SHREE SHOOKDEO said,--Raja! having thus destroyed Ooghasoor, Shree Krishnù Chund having collected the calves, and taking his companions with him, proceeded on his road. Having gone some distance, standing under the shade of a kudum tree, playing on the flute, and calling all the cowherds' children, he said, "Brothers! this is a nice place, why need we go farther? let us sit down here and eat."
On hearing this, they drove away the calves to graze, and having brought leaves of different trees, and made them into plates and cups, sweeping the place clean, they sat down in rows on all sides of Krishnù, and producing their provisions, began to serve them out.
When they had finished serving them out, Shree Krishnù standing in the midst, having first himself taken a mouthful, gave the order for them to eat. They began to eat; and amongst them, Shree Krishnù with a peacock crown, a necklace of various flowers reaching to his feet, with a club in his hand, standing awry, and dressed in yellow silk, laughing gave them all some of his own food; and taking some from the plate of each, tasting it he pronounced upon the different flavours; the bitter, sweet, hot and pungent; and appeared as beautiful in that assembly, as the moon among the stars. At this time
[paragraph continues] Bruhmù and all the gods seated in their chariots looked down from the sky on the enjoyments of the cowherds' assembly. Bruhmù, having come down from amongst them, stole and took away all the calves; and whilst the cowherds were eating, happening to think about them, they said to Krishnù, "Brother! we are sitting here at our ease, and eating; who knows where the calves may have gone to?"
Then Krishnù said to the cowherds, "Do you all remain feasting; let no one get up, or be at all anxious; I will collect the calves belonging to all, and bring them here."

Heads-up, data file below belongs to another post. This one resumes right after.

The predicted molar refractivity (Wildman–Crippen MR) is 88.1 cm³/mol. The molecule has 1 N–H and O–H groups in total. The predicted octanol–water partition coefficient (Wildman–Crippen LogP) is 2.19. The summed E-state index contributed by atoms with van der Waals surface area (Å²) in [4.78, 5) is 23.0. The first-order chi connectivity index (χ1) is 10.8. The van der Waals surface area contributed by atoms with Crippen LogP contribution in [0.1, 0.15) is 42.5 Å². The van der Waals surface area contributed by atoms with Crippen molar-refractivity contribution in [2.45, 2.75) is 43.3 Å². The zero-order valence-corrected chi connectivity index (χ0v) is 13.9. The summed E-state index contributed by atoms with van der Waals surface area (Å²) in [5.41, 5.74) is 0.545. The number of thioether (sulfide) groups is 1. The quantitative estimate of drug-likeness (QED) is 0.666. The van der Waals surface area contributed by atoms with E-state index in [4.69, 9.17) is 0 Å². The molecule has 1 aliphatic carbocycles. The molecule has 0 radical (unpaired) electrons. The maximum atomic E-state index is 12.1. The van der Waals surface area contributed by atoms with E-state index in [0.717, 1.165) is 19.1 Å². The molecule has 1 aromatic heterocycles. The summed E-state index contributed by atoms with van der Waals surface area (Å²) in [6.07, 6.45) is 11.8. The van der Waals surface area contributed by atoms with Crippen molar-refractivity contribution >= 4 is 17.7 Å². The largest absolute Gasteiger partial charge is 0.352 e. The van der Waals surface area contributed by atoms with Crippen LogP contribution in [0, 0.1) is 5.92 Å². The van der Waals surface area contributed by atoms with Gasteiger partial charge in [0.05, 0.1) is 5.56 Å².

Having thus said, and gone some distance into the jungle, when he found out that Bruhmù had stolen and carried off the calves, Shree Krishnù made others exactly like them, and brought them with him. On his return, he perceived that Bruhmù had taken off the cowherds' children also. He then also created other children, exactly like those that had been taken away; and as it was evening, brought them all with him to Brindabun. The cowherds' children went to their homes, but none discovered the secret, that the children did not belong to them; on the contrary, affection for them increased daily. Having narrated thus much, Shree Shookdeo said,--O great king! Bruhmù having taken off the cowherds' children and calves, shutting them up in a mountain cave, and blocking up the entrance with a stone, fell into a state of forgetfulness regarding the circumstance; and Shree Krishnù constantly engaged in new sports. After the lapse of a year, Bruhmù recollected what he had done, and began to say to himself, "One of my moments has not passed, but a year of mortals has elapsed; I must therefore go and see what has been the state of Bruj without the cowherds' children and the calves."
Thinking thus, he rose and came to the cave, where he had shut them all up. Having raised the stone, he saw, that the children and the calves had fallen into a deep sleep. Departing thence, and coming to Brindabun, when he beheld the children and calves exactly as before, he was astonished, and
began to say, "How have the cowherds and calves come here, or has Krishnù created these new ones?" Saying this he went again to look at the cave. Whilst he was looking at them, Krishnù created such a delusion, that all the cowherds' children and calves became four-armed, and Bruhmù, Roodrù and Indrù with hands joined, stood before each. Bruhmù, on beholding, became like a picture: all intelligence and thoughts were forgotten (that is departed from him) just as a stone Dewee with four faces would be grieved without worshippers and worship.
And being frightened, and shutting his eyes, he began to tremble. When Shree Krishnù, acquainted with the secret thoughts of all, found that Bruhmù was very much alarmed, he took away the parts of which the rest were composed, and remained himself alone, just as separate clouds are formed into one.